The Hebrew word יהוה (English: Jehovah) means "the existing One".
When Moses asked God his name, God replied: I AM THAT I AM . The Name "I Am" (הוה) is the last three letters of the Hebrew word for "the existing One", and is the present tense of the Hebrew language.
In the New Testament, a great light appeared to Paul the Apostle, and a voice said: "I am Jesus of Nazareth, whom thou persecutest". Jesus also said of himself: "before Abraham was, I am."
Just seven names?
William Branham taught that there were seven compound names of Jehovah. He got this from F.F. Bosworth, who referenced this during the debate with Rev. Best in Houston. However, there are at least 20 compound names of Jehovah. So there is a lot to learn in the Bible outside of the Message.
Use of the word יהוה in the Bible
The Hebrew word יהוה occurs 5,527 times in the Old Testament, and is most often written LORD (all capital letters) in the English Old Testament, and as Jehovah and JEHOVAH only 5 times. The first and last occurence of the word LORD in the Old Testament are:
The Greek word translated "Lord" in the English New Testament is "Kurius", and its meaning may be in reference to Jehovah or Adonai. Adonai is also translated "Lord" (small capital letters) in the English Old Testament. The word Kurius occurs 687 times in the New testament, and the first and last occurences of this word are:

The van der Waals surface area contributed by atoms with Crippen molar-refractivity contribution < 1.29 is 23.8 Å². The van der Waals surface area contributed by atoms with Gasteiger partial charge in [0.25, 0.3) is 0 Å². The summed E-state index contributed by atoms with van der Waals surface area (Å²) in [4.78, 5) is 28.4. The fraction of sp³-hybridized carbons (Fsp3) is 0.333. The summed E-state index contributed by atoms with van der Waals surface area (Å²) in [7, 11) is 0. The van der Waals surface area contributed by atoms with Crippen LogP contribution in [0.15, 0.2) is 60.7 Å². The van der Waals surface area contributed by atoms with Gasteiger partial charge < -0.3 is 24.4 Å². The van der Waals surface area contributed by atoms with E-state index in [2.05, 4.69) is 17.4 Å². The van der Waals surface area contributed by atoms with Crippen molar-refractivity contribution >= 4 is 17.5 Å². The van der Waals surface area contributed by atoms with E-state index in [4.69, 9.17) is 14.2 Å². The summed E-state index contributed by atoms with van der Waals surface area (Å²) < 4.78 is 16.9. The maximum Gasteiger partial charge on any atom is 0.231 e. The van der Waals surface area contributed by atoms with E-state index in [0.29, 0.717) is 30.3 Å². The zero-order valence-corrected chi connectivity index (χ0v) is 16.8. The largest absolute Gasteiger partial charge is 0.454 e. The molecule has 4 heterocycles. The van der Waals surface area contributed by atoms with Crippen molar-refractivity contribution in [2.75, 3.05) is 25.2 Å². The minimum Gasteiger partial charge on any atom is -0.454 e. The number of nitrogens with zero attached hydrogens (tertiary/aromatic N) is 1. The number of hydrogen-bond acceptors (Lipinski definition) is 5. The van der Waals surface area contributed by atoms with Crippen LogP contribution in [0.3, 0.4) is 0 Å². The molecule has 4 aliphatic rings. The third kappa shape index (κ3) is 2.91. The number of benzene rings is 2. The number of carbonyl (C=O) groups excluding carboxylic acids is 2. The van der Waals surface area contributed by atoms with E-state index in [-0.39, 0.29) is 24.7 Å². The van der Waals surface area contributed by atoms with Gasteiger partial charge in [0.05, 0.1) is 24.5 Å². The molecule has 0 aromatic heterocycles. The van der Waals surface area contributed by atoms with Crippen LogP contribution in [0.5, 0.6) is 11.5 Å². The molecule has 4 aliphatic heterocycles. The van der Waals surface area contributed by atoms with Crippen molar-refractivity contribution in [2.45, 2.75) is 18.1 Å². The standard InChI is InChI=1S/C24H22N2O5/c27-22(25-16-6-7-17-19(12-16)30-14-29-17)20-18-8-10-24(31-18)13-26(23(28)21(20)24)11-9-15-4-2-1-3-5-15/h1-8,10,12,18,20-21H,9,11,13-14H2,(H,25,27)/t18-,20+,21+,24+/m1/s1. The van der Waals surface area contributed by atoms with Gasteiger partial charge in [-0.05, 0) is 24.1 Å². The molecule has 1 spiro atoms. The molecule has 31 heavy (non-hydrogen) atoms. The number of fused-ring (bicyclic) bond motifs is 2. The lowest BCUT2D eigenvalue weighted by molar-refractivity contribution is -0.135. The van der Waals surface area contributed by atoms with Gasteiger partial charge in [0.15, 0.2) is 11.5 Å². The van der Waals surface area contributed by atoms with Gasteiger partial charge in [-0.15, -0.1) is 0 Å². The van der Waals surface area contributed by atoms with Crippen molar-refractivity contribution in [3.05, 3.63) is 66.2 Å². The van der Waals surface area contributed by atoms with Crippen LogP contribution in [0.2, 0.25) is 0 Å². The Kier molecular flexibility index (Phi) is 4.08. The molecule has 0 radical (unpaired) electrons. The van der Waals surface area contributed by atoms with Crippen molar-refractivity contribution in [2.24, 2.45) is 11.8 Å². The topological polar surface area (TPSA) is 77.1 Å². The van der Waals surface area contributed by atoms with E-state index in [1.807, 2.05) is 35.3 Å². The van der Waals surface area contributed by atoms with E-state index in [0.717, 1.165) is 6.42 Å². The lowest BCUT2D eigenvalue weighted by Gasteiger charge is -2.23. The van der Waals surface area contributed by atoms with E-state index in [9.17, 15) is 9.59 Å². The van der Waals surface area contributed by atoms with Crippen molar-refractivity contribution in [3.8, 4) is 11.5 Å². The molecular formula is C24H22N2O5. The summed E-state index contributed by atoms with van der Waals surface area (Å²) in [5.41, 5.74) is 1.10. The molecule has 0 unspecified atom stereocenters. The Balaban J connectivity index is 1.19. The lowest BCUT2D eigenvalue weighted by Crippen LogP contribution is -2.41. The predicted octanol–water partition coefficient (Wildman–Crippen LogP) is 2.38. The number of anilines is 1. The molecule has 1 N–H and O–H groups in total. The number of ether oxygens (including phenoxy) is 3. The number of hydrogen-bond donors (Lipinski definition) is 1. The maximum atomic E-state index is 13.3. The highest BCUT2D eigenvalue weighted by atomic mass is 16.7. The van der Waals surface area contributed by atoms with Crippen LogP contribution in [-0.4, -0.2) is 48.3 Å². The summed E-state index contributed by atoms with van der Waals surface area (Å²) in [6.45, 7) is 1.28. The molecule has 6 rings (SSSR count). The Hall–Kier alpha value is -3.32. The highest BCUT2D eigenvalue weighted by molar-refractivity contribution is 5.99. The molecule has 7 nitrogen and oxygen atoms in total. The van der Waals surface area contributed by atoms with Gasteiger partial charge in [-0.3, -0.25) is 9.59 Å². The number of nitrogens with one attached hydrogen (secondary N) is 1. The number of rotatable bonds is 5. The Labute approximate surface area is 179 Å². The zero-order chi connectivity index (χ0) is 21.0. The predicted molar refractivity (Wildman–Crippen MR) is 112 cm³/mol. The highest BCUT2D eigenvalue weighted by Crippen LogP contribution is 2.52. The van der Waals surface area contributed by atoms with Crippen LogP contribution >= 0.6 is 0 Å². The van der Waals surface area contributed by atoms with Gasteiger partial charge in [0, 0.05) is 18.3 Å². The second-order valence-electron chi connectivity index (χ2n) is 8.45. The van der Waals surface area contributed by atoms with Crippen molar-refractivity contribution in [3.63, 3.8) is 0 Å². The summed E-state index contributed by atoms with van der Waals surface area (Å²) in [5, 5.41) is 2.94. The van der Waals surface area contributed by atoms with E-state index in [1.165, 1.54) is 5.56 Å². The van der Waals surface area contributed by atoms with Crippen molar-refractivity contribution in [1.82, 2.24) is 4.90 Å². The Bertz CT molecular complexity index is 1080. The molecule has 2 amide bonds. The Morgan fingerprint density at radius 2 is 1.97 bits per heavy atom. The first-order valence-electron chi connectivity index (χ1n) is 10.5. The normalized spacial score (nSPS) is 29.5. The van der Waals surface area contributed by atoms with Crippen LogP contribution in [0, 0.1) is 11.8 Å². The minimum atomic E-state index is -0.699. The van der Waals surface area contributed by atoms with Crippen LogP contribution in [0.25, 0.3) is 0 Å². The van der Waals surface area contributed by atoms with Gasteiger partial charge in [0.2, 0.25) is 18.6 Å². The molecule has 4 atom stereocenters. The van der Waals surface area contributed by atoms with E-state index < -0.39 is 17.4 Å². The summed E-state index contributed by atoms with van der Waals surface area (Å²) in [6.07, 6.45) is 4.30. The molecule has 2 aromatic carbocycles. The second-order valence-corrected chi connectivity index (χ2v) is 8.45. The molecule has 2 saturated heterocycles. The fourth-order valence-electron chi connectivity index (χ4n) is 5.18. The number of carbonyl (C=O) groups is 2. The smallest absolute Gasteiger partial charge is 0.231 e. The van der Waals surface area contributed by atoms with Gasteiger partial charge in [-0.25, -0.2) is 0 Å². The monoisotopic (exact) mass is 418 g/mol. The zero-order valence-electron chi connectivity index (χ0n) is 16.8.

Pronounciation and Transcription
This Name of God is considered Holy by the Jews, and therefore is never spoken. Instead of adding vowels to the Hebrew consonants yod (י), he (ה), vav (ו), and he (ה) - Hebrew is written from right to left, while English is written from left to right - most Jews will pronounce "adonay" (my Lord) or "hashem" (the Name) when confronted with this word.
William Tyndale (d.1536) included the vowels for the word "adonay" with the consonants to the word "yhvh" in his English translation of the Old Testament, creating the basis for the English word 'Jehovah'. Tyndale's translation is similar to pronouncing "adonay" or "hashem" as the pronouciation does not mirror the original Hebrew. If vowels were added to the Hebrew name of God, it would probably be pronounced as Yah-veh or Yah-weh. 
Names of Jehovah in the Old Testament